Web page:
Calgary

Calgary clean energy tech accelerator gets $3M from feds

A group of energy and clean tech entrepreneurs along with the University of Calgary and the local and federal governments are hoping Calgary’s ample and available downtown office space will make the city synonymous with clean energy innovation.

Energy Transition Hub meant to build entrepreneurship in burgeoning clean sector

Calgary's clean energy sector is set to receive a financial bump with a $3-million investment from the federal government. (James Young/CBC)

A group of energy and clean tech entrepreneurs along with the University of Calgary and the local and federal governments are hoping Calgary's ample and available downtown office space will make the city synonymous with clean energy innovation.

The Energy Transition Hub, with the goal of opening March 1, may not be the first of its kind, even in Alberta. But it will for the first time put large oil and gas companies in the same space as the researchers, entrepreneurs and academics working to decarbonize the industry.

"The Energy Transition Centre is really an in-person, physical space to start clustering a lot of the like-minded energy transition groups in the city to start building solutions for commercialization and export — right beside and in partnership with Calgary's oil and gas companies," Kevin Krausert, CEO of Avatar Innovations, said following the announcement Wednesday.

Avatar is one of the private sector partners.

With already thousands of clean technology companies in the city, Krausert says the hub is about helping companies scale up to make a difference in the economy and reduce the oil and gas sector's carbon emissions.

The clean tech sector in Alberta, according to a recent report, has the potential to create 170,000 jobs and contribute $61 billion to the economy by 2050.

Many companies are poised to take advantage of the opportunity, but they lack the resources to bring it to market with the buy-in of the large oil and gas players.

"You know, innovation in the energy industry is unique from other sectors, being capital intensive and safety critical," he said.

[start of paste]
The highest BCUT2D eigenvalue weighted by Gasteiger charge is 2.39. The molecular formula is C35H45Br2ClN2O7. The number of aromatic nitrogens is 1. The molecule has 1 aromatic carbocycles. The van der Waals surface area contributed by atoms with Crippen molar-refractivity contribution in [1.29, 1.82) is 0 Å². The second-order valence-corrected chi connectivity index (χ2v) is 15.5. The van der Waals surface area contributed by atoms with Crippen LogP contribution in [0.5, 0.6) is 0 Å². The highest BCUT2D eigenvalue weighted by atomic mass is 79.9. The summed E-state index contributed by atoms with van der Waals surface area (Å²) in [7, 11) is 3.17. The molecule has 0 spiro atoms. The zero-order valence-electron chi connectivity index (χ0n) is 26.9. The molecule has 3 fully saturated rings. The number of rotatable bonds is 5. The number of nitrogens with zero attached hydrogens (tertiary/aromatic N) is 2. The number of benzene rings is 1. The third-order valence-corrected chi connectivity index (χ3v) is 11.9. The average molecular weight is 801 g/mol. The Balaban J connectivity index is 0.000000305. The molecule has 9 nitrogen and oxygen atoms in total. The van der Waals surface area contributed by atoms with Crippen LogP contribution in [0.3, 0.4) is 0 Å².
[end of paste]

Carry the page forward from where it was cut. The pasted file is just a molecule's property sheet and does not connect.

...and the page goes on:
Krausert thinks much innovation could come out of what's being developed in Calgary, whether it is in methane emissions reductions, hydrogen, geothermal, carbon removal or carbon capture. 

Avatar Innovations CEO Kevin Krausert shows the media around Calgary's future Energy Transition Centre on Wednesday. (Mike Symington/CBC)

The 17,000-square-foot space will be at the heart of Calgary's energy sector, and leaders are calling it the city's "energy innovation district," according to a release from the federal government.

More than two-thirds of the $3 million in federal funding will go toward an Energy Transition Centre, with specialized equipment, mentorship and programming aimed at entrepreneurs.

The remaining $900,000 in funding will go toward additional training programs for Alberta clean energy startups.

The facility has been put together through the collaboration of Krausert's company, clean tech accelerator training company Foresight Canada, the City of Calgary, the federal government, the University of Calgary and oil and gas heavyweights such as Cenovus and Suncor.

Part of the transition

From the city's perspective, it's an effort at keeping Calgary at the centre of Canada's energy sector while diversifying the economy.

Cenovus CEO Alex Pourbaix, who participated in the announcement Wednesday, said the centre is an ambitious goal for Calgary and Canada in a changing global economy that will continue to rely on oil and gas extraction through the transition.

"I think the world needs more of all energy types," he said. "And I think what you're going to increasingly see and particularly from the oil and gas industry is the decarbonization of those fuels rather than, you know, those fuels going away."

And with upward of a third of Calgary's downtown office space sitting empty, Krausert says now is the time to take advantage of the opportunity and invest in the city.

"This is a way we can start refilling some of these office towers, beside a thriving oil and gas industry. But today the announcement represents a model for what the future of the energy transition should look like in Canada."

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